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The Fair Work Commission awards a 3.3 per cent increase to the national minimum wage and minimum modern award wages - Jun 2017

On 6 June 2017, the Fair Work Commission’s Expert Panel delivered its decision in the Annual Wage Review 2016-17 [2017] FWCFB 3500. The decision directly affects over 2.3 million Australians reliant on minimum rates of pay.

Shauna Roeger, Lawyer, summarises the key aspects of the decision. 

A call for licensing and registration in the labour hire industry - Jun 2017

The Victorian and Queensland governments have recently announced that they are committed to reforming the labour hire industry in their states. On 25 May 2017 the Queensland government introduced the Labour Hire Licensing Bill 2017 (Qld), which seeks to establish a mandatory licensing scheme for labour hire companies operating in Queensland and create a number of offences relating to this scheme.

Irene Nikoloudakis, Law Clerk, discusses these announcements and the proposed legislative reforms.

Does Germany do it better? - Jun 2017

Visiting academic, Dr Christian Werthmueller, a lecturer at the University of Manheim in Germany, joined Piper Alderman’s employment relations team for a couple of months to learn about the Australian employment relations framework and undertake research into what overseas employers need to know when setting up business in Australia. During his time working with the Australian team, Dr Werthmueller noted a number of differences between German and Australian employment relations systems and summarises his key findings below. 

Changes to the Fair Work Act targeting the Franchise Sector - May 2017

The Fair Work Amendment (Protecting Vulnerable Workers) Bill 2017 proposes a significant new direction by making Franchisors liable for the breaches of their corporate subsidiaries and Franchisees.

Jenny Needham, Senior Associate and Ben Motro, Senior Associate discuss the issues Franchisors need to consider. 

Hands off: Internal investigation documents and freedom of information - May 2017

The Freedom of Information Act 1985 (Vic) (Act) and its interstate and Commonwealth equivalents provide a means to access public sector documents in the name of open and transparent government.  However a recent decision affirms that the exclusions under the Act extend to protecting operational employees’ testimony taken as part of investigations and ensuring future potential witnesses will contribute to internal investigations. The impact of Country Fire Authority v McGregor (Review of Regulation) [2017] VCAT 582 will impact organisations subject to the freedom of information framework.  While “employee records” exemptions exclude many private sector employers, public sector and volunteer workforces are within scope.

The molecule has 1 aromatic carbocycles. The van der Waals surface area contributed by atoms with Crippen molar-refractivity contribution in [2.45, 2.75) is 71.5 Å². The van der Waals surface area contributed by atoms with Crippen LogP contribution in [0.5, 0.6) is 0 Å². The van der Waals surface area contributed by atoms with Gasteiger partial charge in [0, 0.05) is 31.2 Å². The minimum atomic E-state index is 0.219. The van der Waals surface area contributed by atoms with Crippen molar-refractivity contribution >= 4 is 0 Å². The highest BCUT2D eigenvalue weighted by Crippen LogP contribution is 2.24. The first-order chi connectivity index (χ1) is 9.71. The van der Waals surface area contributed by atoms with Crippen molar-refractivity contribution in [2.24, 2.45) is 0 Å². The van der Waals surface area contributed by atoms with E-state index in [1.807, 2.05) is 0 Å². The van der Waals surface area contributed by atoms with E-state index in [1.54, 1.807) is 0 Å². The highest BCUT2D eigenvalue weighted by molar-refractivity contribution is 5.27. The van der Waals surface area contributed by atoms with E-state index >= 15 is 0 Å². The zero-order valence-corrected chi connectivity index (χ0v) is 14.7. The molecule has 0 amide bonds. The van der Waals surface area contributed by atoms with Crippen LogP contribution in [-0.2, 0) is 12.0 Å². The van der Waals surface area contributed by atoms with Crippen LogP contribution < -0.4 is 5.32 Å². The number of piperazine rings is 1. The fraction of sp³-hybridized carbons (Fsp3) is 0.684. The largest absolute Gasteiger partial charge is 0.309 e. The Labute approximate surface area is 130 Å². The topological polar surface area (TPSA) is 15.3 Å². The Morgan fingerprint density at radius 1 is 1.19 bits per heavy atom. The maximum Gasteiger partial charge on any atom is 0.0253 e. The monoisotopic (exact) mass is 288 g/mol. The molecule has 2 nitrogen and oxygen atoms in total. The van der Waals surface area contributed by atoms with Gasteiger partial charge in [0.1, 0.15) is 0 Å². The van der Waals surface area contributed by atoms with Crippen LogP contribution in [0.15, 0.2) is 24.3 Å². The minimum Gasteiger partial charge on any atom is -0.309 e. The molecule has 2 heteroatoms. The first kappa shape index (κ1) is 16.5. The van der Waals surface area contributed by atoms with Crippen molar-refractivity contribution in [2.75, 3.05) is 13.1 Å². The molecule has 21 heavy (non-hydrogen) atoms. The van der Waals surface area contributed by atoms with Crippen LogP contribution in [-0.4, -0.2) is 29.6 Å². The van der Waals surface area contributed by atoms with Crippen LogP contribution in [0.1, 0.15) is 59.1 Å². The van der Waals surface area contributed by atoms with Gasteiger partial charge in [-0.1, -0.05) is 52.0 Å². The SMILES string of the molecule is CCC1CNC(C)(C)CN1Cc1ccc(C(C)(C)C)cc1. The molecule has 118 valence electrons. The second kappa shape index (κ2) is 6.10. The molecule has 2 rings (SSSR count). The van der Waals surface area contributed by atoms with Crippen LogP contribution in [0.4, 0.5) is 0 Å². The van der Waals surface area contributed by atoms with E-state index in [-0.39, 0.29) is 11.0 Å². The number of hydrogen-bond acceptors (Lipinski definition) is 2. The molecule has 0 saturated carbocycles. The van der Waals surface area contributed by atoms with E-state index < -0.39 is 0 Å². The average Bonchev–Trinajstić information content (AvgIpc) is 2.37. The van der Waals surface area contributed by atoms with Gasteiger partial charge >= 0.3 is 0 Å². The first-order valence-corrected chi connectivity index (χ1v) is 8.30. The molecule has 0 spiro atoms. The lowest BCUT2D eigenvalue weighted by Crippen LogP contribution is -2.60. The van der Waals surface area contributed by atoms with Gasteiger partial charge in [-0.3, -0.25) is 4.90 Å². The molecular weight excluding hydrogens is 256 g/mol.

Hannah Linossier, Associate and John Evans, Lawyer discuss the important implications of this decision.

Ezy as 123? More like section 550! - May 2017

A recent Federal Circuit Court decision in which Judge O'Sullivan held that an accounting business which provided payroll services to an employer, was accessorily liable for the employer's contraventions of the Fair Work Act.  The case demonstrates the pitfalls of being wilfully blind to the contraventions of another person. Ben Motro, Senior Associate reviews this decision.

Piper Alderman reports its 3rd annual Employment Relations survey findings - May 2017


National law firm Piper Alderman has announced the results of its 3rd annual Employment Matters Survey, ‘What’s keeping you awake at night?’  The survey invited over 2,500 HR Managers, General Managers, COOs, CEOs and legal teams across all industry groups nationally to reflect on their experiences in dealing with employment and safety related matters over the 2015/2016 financial year. The survey also asked for their expectations for the 2016/2017 financial year.

Dishonesty or merely an incorrect explanation? The decision in Qantas Airways Limited v David Dawson [2017] FWCFB 1712 - May 2017

The Full Bench of the Fair Work Commission has overturned Deputy President Lawrence’s decision handed down last year in which a flight attendant who stole bottles of alcohol and then lied about it, was awarded the maximum compensation available.

Tim Capelin, Partner, and Amrita Howell, Associate discuss the decision and the key take home points for employers. 

Application for an order to stop bullying used to halt disciplinary action - May 2017

A recent order made by the FWC, in Lynette Bayly [2017] FWC 1886, preventing an employer from taking action in relation to an employee’s alleged misconduct until that employee’s application for an order to stop bullying had been determined. Penny Brooke, Senior Associate discusses this decision and considers the ramifications of this case for employers. 

Workplace Health and Safety Penalties – Potential to Increase - Apr 2017

The Queensland District Court has this week found that a fine of $90,000 imposed by the Queensland Magistrates Court in Williamson v VH & MG Imports Pty Ltd [2017] QDC 56 was “clearly manifestly inadequate” when compared with fines imposed in other harmonised jurisdictions under the model Workplace Health and Safety laws. The ruling affirms the importance of national consistency in penalties, with the Queensland District Court accepting that its WHS Act permitted sentencing courts to consider comparable decisions from states and territories subject to the harmonised legislation. This decision sets a precedent which may see more lenient courts increasing penalties to the level set by courts nationally.

Tim Capelin, Partner and Emily Setter, Law Clerk discuss the important implications of this decision.

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